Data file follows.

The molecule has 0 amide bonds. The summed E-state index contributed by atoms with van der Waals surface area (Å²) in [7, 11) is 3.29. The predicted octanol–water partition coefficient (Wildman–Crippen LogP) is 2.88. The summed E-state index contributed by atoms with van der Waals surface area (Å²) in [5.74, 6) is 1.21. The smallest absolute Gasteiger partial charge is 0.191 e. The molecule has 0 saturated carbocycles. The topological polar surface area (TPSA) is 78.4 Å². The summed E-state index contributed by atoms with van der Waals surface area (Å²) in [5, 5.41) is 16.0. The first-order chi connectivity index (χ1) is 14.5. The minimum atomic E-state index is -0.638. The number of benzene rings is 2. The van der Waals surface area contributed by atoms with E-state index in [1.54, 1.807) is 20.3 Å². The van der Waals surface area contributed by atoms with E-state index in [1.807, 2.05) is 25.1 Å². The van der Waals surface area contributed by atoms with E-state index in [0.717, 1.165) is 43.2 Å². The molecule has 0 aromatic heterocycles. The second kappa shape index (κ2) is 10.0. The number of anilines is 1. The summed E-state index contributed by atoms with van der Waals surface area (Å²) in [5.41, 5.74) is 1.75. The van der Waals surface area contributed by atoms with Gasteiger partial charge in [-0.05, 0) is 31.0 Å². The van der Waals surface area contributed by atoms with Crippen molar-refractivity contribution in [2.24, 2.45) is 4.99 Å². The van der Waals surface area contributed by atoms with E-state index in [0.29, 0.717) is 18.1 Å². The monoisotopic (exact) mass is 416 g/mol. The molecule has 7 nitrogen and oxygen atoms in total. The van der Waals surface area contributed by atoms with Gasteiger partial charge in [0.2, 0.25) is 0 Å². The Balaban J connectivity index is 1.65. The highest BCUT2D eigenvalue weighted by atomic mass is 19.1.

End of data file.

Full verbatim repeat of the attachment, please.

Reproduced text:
The molecule has 0 amide bonds. The summed E-state index contributed by atoms with van der Waals surface area (Å²) in [7, 11) is 3.29. The predicted octanol–water partition coefficient (Wildman–Crippen LogP) is 2.88. The summed E-state index contributed by atoms with van der Waals surface area (Å²) in [5.74, 6) is 1.21. The smallest absolute Gasteiger partial charge is 0.191 e. The molecule has 0 saturated carbocycles. The topological polar surface area (TPSA) is 78.4 Å². The summed E-state index contributed by atoms with van der Waals surface area (Å²) in [5, 5.41) is 16.0. The first-order chi connectivity index (χ1) is 14.5. The minimum atomic E-state index is -0.638. The number of benzene rings is 2. The van der Waals surface area contributed by atoms with E-state index in [1.54, 1.807) is 20.3 Å². The van der Waals surface area contributed by atoms with E-state index in [1.807, 2.05) is 25.1 Å². The van der Waals surface area contributed by atoms with E-state index in [0.717, 1.165) is 43.2 Å². The molecule has 0 aromatic heterocycles. The second kappa shape index (κ2) is 10.0. The number of anilines is 1. The summed E-state index contributed by atoms with van der Waals surface area (Å²) in [5.41, 5.74) is 1.75. The van der Waals surface area contributed by atoms with Gasteiger partial charge in [-0.05, 0) is 31.0 Å². The van der Waals surface area contributed by atoms with Crippen molar-refractivity contribution in [2.24, 2.45) is 4.99 Å². The van der Waals surface area contributed by atoms with E-state index in [0.29, 0.717) is 18.1 Å². The monoisotopic (exact) mass is 416 g/mol. The molecule has 7 nitrogen and oxygen atoms in total. The van der Waals surface area contributed by atoms with Gasteiger partial charge in [0.2, 0.25) is 0 Å². The Balaban J connectivity index is 1.65. The highest BCUT2D eigenvalue weighted by atomic mass is 19.1.